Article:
This past semester I was fortunate enough to intern at the Waverly Community House, and for the second half of my time there I got the chance to work in their archives. I was beyond excited for this since archival work is my intended career path, and it was certainly as fascinating as I expected. In digging into a place with such detailed and varied history, I was able to work with all kinds of materials from 1919 to now!
My initial responsibility was to just organize some of the areas that were in disarray, as well as catalog the materials for future reference. While doing this I found some incredibly interesting documents about the Comm. and even outside historical areas. For those who may not know, the Comm. is currently in possession of practically all the records from the Scranton Lace Company. They maintain architectural, managerial, and even manufacturing records for the now historic industry. These include abundant lace samples, from the swatches I’ve included below to full length curtains and tablecloths.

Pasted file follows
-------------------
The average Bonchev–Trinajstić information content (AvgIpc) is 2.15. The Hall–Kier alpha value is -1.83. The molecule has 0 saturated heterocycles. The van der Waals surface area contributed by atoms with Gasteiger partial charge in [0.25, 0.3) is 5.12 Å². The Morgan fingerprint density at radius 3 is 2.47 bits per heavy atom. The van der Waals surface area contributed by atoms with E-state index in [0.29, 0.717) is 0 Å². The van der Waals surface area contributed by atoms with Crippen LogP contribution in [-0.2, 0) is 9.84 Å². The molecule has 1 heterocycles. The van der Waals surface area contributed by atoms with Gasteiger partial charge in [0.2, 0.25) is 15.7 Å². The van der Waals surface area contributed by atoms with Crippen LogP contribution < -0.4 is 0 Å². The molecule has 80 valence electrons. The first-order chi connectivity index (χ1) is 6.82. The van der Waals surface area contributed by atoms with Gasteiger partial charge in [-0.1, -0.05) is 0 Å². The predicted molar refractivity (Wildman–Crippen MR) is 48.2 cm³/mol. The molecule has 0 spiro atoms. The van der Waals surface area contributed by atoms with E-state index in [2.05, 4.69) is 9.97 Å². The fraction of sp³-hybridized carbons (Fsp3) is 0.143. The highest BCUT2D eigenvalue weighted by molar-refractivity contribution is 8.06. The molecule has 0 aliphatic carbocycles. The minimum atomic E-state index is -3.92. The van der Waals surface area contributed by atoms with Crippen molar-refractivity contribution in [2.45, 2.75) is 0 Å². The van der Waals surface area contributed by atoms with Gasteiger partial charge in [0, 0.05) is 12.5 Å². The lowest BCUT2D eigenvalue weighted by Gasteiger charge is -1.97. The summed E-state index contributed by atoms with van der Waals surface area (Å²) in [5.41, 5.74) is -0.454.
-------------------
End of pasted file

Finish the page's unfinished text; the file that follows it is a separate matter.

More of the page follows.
Even more fascinating was the Scranton Lace 1946 Employee Report, likely sent to employees to boost morale and justify wages. There is some very interesting data in this booklet, if not solely for the fact that the figures could be entirely fabricated. Even so, it’s a great look into past practices of corporations, and this one is certainly trying to motivate their employees in some odd ways.
Even from this small booklet we can draw many conclusions about labor and the operations of the Scranton Lace Company. Thankfully I’ll be working in the archives over the summer as well, and I hope to share many more fascinating pieces of history!